In many ways, a garage is truly only as good as its flooring. An impressive workshop will quickly lose its luster if your expensive tools and immaculate workspace is resting on a filthy, chipped, or chemically-eroded concrete slab. Worse still, damaged concrete flooring can be a tripping menace, a constant antagonist to the condition of your car’s tires, and a serious fire hazard in the case of pooling petroleum spills. Global Garage experts offer a variety of home installation options to whip your floors into shape, but before you make the call, it is important to know exactly what you are looking for. Global Garage would like to offer you a brief primer containing some of the top things you should know before you can find yourself a great garage floor.
The risks of garage floor carpeting
For a number of reasons, many homeowners opt for garage floor carpeting. Some feel nostalgic for shag-carpeted garage hang-outs, while others are simply looking for a cheap and easy way to hide their cold concrete flooring. Though you may be tempted to try out carpeting in your garage, Global Garage experts caution homeowners against this choice. Standard carpeting is often used because the homeowner has excess yards of carpeting on the roll they used elsewhere, but this is especially ill-advised. Subject to extreme temperature changes throughout the year, standard carpeting will quickly fall victim to mold and mildew problems. Carpeting is also quite difficult to clean properly, especially given the unique kinds of dirt, chemicals, and debris that it will be exposed to in the garage. Most conventional carpet tiles will deteriorate when exposed to automotive fluids, and even those that don’t will become a serious fire hazard as flammable liquids are absorbed and held in the dense carpet fibers. Some fire-resistant options made for garages do exist, and these synthetic-fiber carpets are also resistant to stains and mold, but they still are found lacking in terms of their longevity and the protection they offer.
Interlocking Tiles can be a good alternative for garages. Especially DIY projects. There’s no grinding or extensive prep work and the finish is soft and flexible. However, you must be cautioned against mold and mildew under the tiles and the surface is typically not very chemical resistant which leads to staining. You also need to leave a one inch gap between the walls and edge of the tiles to allow for contraction and expansion. If you don’t the floor will buckle and lead to a tripping hazard.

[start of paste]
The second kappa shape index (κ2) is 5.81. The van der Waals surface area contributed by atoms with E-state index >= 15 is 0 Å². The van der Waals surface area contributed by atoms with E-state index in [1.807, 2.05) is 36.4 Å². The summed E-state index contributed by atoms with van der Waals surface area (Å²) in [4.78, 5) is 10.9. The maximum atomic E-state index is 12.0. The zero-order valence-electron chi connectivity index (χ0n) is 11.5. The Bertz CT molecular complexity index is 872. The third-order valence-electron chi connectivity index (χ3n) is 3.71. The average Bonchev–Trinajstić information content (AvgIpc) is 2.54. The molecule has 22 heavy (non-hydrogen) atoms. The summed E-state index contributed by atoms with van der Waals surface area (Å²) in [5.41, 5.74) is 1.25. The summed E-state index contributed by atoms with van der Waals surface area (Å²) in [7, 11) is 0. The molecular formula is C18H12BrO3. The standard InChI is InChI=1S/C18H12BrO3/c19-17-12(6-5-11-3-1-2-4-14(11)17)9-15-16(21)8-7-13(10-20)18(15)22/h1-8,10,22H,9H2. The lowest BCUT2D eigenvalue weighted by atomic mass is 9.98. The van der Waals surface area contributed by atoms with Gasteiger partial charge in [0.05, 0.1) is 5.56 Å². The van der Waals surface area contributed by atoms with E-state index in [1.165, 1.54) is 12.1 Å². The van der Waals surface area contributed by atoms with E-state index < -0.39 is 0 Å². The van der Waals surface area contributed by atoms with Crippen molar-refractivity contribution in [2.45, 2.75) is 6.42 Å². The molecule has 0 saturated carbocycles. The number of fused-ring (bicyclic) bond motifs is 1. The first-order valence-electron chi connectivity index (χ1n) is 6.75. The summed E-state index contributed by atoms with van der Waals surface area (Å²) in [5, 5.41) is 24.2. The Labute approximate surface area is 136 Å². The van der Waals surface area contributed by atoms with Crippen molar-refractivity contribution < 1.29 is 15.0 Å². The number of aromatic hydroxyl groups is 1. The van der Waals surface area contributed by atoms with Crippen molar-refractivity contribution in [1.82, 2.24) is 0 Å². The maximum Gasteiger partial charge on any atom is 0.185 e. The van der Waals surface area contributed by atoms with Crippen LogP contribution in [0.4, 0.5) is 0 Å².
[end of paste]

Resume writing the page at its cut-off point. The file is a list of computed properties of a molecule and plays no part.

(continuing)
Choosing the right epoxy coat
There are many different brands of epoxy available on the market, so ultimately this decision comes down to what suits you best. Waterborne epoxy paint is relatively easy to apply, but is not particularly durable. High solids epoxy is considered the next step up in commercial-grade epoxy products, and is resistant to stains, wear-and-tear, and chemicals. This style of epoxy is less user-friendly, and has a limited pot life which further puts pressure on the homeowner trying their hand at a DIY install. Premium multi-coat epoxy systems are comprised of a base coat primer, a basecoat, and 1-2 topcoats of clear epoxy or polyurethane. These floors can last up to 5 years, and are considerably thicker than other epoxy options. However, better options do exist. At Global Garage, flooring professionals prefer the use of polyaspatric chemicals, which have a number of benefits over traditional epoxy coatings recognized by the general public. Polyaspatric options are rated by the American Society of Testing and Manufacturing (ASTM) Standards as being about three times harder having three times the chemical resistance of Epoxy coatings. They also last a lifetime!